Lawyers Refuse to Defend Delhi Gang-Rapistsإقرأ هذا الخبر بالعربية
Lawyers at an Indian court hearing the case of a fatal gang-rape which has shocked the nation said Wednesday they would refuse to defend the men accused of taking part in the assault and murder.
Hearings are expected to begin on Thursday at the Saket district court in south New Delhi, where police will formally present a 1,000-page charge sheet against the six-person gang.
"We have decided that no lawyer will stand up to defend the rape accused as it would be immoral to defend the case," Sanjay Kumar, a lawyer and a member of the Saket District Bar Council, told Agence France Presse.
Kumar said the 2,500 advocates registered at the court have decided to "stay away" to ensure "speedy justice", meaning the government would have to appoint lawyers for the defendants.
Another lawyer at the court confirmed the boycott to AFP.
The gang of rapists assaulted and murdered a woman on a bus in New Delhi last month and tried to run her over with the vehicle after the attack, reports said, citing a grisly police account of the incident.
Her boyfriend, who was beaten up and thrown off the bus after the girl had been repeatedly raped, managed to pull her to safety just in time, police are set to allege in a 1,000-page charge sheet to be presented in court on Thursday.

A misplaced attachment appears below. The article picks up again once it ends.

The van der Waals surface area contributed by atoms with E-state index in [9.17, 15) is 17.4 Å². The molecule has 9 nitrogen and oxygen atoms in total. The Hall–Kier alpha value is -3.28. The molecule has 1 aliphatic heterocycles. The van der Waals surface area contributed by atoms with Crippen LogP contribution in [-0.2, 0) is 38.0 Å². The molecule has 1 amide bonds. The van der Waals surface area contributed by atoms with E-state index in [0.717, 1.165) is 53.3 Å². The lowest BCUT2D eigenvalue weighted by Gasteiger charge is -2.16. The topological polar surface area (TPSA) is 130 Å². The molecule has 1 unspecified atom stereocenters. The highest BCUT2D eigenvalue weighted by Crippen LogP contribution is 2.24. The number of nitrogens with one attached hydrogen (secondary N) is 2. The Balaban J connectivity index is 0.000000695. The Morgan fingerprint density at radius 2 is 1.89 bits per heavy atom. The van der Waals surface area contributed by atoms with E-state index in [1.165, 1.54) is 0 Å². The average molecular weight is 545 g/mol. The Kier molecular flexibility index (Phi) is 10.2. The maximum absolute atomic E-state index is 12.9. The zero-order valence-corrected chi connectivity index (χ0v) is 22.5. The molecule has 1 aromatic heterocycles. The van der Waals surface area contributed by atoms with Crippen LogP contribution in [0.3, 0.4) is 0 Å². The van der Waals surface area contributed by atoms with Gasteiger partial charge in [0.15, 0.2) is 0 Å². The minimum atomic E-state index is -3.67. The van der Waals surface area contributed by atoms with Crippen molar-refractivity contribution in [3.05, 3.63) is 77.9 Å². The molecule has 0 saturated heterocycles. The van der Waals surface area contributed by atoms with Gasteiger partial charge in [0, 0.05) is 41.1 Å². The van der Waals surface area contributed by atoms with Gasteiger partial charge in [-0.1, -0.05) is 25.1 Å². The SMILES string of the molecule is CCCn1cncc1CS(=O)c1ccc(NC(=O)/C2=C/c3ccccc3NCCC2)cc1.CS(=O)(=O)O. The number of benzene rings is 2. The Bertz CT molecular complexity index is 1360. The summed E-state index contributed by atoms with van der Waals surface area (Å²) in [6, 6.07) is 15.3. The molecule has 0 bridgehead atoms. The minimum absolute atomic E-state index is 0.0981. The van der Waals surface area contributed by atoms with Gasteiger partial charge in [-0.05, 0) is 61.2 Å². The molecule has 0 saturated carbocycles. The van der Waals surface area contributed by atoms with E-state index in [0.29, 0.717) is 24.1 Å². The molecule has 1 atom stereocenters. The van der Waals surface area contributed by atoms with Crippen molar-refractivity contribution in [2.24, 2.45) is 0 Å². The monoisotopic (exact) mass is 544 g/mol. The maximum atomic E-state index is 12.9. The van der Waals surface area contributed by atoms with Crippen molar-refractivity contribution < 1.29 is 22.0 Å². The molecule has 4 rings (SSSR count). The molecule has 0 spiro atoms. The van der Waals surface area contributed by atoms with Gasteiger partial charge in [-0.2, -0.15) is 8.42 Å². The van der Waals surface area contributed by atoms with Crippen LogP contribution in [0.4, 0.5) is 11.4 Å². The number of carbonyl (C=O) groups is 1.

The 23-year-old female medical student, whose ordeal has brought simmering anger about widespread sex crime in India to the boil, bit three of her attackers as she attempted to fight them off, local newspapers and TV reports said.
These injuries on the suspects, as well as forensic evidence such a blood, semen and hair samples and the testimony of the injured boyfriend, are expected to form the main evidence against the accused, reports and police sources said.
Five men have been arrested and are expected on Thursday to formally face murder and rape charges in a fast-track court set up to try them. A sixth suspect is aged 17 and is expected to be tried in a court for juveniles.
"The woman and her friend were stripped and thrown out of the bus," The Indian Express reported. "Her friend pulled her away when he saw the bus reversing to run her over."
The Times of India newspaper said the charge sheet would likely begin with details on how the driver of the private vehicle, who allegedly took part in the rape, got his group of friends together and set out for a joyride.
One of the charges against the accused relates to the destruction of evidence, the paper said, since the driver had tried to wash the bus and had burned the clothes that were snatched from the victim.
The woman died at the weekend after a 13-day struggle to survive injuries so grievous that her intestines had to be removed. She also underwent three major surgeries and suffered a cardiac arrest before being flown to Singapore.
The brutality and horrific nature of the attack has led to protests in the capital and elsewhere, and has prompted calls for the death penalty for the rapists.
The government, which has faced a wave of public anger over the attack, on Tuesday set up a special 13-member committee to look into safety issues and review the functioning of Delhi police on a regular basis.
A panel to recommend changes to the criminal law dealing with sexual crimes was set up last week.